by Stanley Azuakola
Mr. Okupe is not new to a role like this, as he served as Special Adviser, Media and Publicity to former President Olusegun Obasanjo.
The news while unexpected isn’t hard to contextualise. Recently, Okupe has been on the attack for President Jonathan, blasting Pastor Tunde Bakare in May for “political activism,” and hailing Jonathan as the “true hero of the Edo elections” in a Channels TV interview.
It’s much like the anecdote about how he got his Obasanjo gig – writing a series of bombastic articles in his principal’s defense and then sending him a folder of clippings not unlike a job applicant.
A lot of the (distinctly excited) chatter has been that with Okupe’s appointment, Reuben Abati who presently serves as the Special Adviser to the president on Media and Publicity might soon be shown the way out.
Not quite. Because the appointment of Okupe follows a tried and tested template established by ex-president Olusegun Obasanjo.
The former president who had Oluremi Oyo as Senior Special Assistant on Media had to bring in the more loquacious Femi Fani-Kayode as Special Assistant on Public Affairs when criticisms of his administration seemed to reach saturation level.
As the 2007 elections drew close, the voices of Femi Fani-Kayode and sometimes Akin Osuntokun, who was political adviser, grew louder while that of Remi Oyo diminished and mostly stayed on policy issues. Fani-Kayode in particular held nothing back as he took opponents of the former president to the cleaners, from the sitting vice-president to the iconic Chinua Achebe.
It is likely that President Jonathan adopting a similar strategy by deploying the more caustic and voluble Doyin Okupe to ensure that the administration doesn’t perpetually remain on the defensive. Okupe, unlike Abati, is not known to be camera shy and has no qualms making wild assertions, like his claim just a week ago that the Action Congress of Nigeria was in a mournful mood following the victory of their candidate in the Edo election, Adams Oshiomhole because they lost the opportunity to demonstrate against the result and cause chaos.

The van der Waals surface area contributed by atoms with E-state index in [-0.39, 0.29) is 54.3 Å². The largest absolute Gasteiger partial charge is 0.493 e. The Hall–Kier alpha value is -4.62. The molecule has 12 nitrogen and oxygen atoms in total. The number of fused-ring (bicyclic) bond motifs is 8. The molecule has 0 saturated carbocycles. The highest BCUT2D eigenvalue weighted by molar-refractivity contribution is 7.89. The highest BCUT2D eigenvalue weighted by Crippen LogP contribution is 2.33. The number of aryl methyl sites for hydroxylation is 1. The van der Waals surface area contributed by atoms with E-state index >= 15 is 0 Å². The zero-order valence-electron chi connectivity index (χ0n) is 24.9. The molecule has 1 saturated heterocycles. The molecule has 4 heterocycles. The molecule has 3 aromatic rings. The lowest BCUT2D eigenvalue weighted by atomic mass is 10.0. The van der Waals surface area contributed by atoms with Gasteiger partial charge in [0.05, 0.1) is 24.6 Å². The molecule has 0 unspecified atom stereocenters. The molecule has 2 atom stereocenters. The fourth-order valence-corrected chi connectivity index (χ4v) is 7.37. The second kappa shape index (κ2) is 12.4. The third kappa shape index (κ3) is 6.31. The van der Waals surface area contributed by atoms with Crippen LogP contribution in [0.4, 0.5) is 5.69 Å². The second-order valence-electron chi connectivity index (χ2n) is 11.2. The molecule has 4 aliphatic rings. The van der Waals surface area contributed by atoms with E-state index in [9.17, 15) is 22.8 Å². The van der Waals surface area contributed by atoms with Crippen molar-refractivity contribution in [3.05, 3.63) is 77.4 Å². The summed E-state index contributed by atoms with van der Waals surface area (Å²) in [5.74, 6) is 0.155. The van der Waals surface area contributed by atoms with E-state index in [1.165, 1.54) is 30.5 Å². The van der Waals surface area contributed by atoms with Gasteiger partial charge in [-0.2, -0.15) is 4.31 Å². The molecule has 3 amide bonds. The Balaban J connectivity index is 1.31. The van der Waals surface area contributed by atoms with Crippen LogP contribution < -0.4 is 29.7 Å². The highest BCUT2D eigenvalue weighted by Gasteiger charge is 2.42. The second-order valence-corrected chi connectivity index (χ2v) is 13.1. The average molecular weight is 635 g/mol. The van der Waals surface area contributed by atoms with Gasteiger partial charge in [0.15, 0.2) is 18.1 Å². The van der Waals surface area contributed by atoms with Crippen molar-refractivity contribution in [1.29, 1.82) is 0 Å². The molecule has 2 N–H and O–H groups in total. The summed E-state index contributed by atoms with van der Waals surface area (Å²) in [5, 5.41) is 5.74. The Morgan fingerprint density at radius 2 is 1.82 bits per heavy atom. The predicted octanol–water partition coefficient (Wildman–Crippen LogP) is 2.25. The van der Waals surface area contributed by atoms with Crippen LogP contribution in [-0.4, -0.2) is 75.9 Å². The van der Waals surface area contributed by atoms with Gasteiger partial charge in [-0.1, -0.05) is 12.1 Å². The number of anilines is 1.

Abati, though widely criticised in the media for some of his statements in defence of his principal, has been a very dovish spokesman by many standards. For a man who had said and written plenty on the art of governance in the past, serving as spokesman for an increasingly isolated administration has no doubt placed him in an awkward position.
It could also be that with the appointment of Doyin Okupe, the president is looking forward to the 2015 election season and the propaganda battle.
Okupe has stars in that game. He is not new to electioneering campaigns as he served as one of the spokesmen for the president’s campaign organisation during the 2011 presidential primaries and as a member of the president’s publicity committee for the 2011 elections. He also contested and lost in the 2007 PDP gubernatorial primary to ex-governor Otunba Gbenga Daniel.
The exact balance of power will become clearer in the coming weeks as the Special Adviser and the Senior Special Assistant begin to act out their job descriptions.
Dr. Abati’s post-Jonathan government tell-all book should be very interesting.